Due primarily to lower demand thanks to energy efficiency measures - and better assumptions for gas fired electricity generation.
That means this winter, risks could be reduced somewhat without major intervention - with levels of electricity supply security much the same as in recent years.
Ofgem will be publishing their full analysis on this in the coming weeks.
But the outlook for the year after next - 2015/16 – will still require one of the significant new interventions we have long been planning for.
National Grid has been working with Ofgem to put in place new balancing measures – using powers in the 1989 Electricity Act - that deal with the problem.
This includes putting in place supply reserves from power-stations that would otherwise be closed or mothballed.
And extending existing demand measures to reward more large energy users who have the flexibility to reduce their use of National Grid power at peak times and who wish to volunteer for payments to use that flexibility if needed.
So today, with the blessing of Ofgem, National Grid has announced it will pilot additional demand measures for this coming winter, ahead of full implementation of both supply side and demand side balancing measures for 2015/16.
Let me be clear, this Demand Side Balancing Reserve will not force any single business or household to switch off or reduce their electricity.
It is entirely voluntary. Nobody will get cut off. No economic activity will be curtailed.
This is about rewarding volunteer businesses. With the flexibility to reduce their use of National Grid supplied electricity. At peak times only. If called upon.
By changing a shift pattern maybe. Or switching to on-site generation rather than relying on the Grid.
This is not new.
The Grid has been contracting for similar services for many years through third parties, from leading businesses.
ExCel exhibition centre for instance. Marriott Hotels in London.
It’s a service used across advanced nations, in Germany, France, the US.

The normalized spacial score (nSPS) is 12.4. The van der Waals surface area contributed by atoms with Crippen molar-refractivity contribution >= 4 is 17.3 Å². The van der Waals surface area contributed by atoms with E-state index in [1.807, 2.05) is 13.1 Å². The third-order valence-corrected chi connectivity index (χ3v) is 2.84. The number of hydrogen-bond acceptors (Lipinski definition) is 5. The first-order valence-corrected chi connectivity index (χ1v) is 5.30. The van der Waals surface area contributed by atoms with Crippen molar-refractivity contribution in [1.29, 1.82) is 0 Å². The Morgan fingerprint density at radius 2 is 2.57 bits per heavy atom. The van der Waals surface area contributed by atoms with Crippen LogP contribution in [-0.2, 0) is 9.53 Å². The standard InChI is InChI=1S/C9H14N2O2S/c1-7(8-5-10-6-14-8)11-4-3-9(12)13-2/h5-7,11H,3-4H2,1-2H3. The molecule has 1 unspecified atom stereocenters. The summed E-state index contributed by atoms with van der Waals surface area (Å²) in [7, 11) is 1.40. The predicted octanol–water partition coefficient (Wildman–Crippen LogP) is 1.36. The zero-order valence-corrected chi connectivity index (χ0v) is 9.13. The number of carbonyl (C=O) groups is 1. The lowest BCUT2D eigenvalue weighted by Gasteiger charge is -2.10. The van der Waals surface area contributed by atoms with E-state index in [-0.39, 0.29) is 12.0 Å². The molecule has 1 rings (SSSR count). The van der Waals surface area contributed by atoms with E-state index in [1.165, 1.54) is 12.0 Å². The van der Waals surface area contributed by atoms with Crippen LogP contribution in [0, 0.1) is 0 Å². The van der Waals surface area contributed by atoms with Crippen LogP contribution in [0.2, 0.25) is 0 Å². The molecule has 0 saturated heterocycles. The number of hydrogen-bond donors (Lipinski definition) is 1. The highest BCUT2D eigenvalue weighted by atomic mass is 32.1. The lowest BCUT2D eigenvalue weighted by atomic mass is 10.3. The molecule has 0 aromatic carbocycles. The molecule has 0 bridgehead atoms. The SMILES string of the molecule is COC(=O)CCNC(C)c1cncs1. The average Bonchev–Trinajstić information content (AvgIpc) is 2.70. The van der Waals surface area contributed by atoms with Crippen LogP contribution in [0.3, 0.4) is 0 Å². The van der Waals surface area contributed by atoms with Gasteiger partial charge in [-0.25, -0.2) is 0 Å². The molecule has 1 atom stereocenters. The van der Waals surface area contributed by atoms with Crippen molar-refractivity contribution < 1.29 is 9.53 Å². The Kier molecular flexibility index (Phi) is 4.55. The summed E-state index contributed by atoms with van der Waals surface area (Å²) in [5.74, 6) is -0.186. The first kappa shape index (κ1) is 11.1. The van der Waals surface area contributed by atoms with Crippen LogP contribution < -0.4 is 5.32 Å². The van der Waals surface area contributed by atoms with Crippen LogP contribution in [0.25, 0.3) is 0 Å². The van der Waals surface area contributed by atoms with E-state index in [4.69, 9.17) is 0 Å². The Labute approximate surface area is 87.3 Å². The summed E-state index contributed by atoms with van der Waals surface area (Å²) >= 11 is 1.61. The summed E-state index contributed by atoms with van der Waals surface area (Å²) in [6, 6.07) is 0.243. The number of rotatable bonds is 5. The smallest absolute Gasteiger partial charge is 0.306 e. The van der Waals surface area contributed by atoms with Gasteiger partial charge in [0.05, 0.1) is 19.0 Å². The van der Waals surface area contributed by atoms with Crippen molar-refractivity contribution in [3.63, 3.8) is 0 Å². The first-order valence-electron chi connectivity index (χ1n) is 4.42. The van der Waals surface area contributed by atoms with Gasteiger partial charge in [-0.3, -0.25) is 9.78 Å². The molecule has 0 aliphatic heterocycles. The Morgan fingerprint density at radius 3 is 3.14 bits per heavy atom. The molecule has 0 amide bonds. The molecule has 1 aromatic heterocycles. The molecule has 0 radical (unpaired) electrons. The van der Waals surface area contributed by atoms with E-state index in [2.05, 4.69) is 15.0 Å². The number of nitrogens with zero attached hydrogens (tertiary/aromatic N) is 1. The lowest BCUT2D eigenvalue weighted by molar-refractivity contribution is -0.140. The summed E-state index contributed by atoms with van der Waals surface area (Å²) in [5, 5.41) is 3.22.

In the UK we are looking at these demand balancing services, if called upon, to provide less than 1% of peak demand this winter.
Compare that ‘less than 1%’ to America.
In the US, they have the capacity to get over 7% of peak demand from demand side response.
And note, both the new demand and supply balancing services will be used only as a last resort – and are a safety net to protect households in difficult circumstances, such as a hard winter or very high surges in demand.
But with these and our other measures in place, both Ofgem and National Grid are confident that the risk of supply disruption will remain at very low levels even in the next few years.
And as Energy Secretary, I’m convinced that this Government now has in place the detailed plan our country previously lacked – so the lights will stay on this year, next year and into the future.
Ladies and Gentlemen, Energy Security is a joint endeavour.
Active government, smart intervention.
Government setting the legal framework, putting the financial regime in place, negotiating internationally.
Intervening where necessary – but protecting the public interest when the wise course is not to yield to special pleading.
And using markets power as much as possible.
Ofgem - enforcing and monitoring licence conditions, defending the interests of consumers, including in security of supply.
National Grid and distributors - ensuring the network is resilient now and in the future.
Industry pressing ahead to build the new infrastructure as they continue to meet the demands on their customers today.
And across society, people being smarter about their energy use, choosing energy saving products, cutting waste.
There is a value on energy security.
The people of Britain know that.
But it is only by setting the right framework that we can ensure that the market operates not just to meet demand but to work in the interests of consumers to keep the lights on and keep bills down.
The high levels of reliability that we have enjoy over the last few decades must not make us complacent.
And as I have demonstrated today, this Government is acting across the piece to maintain Britain’s energy security.
Now and in the future.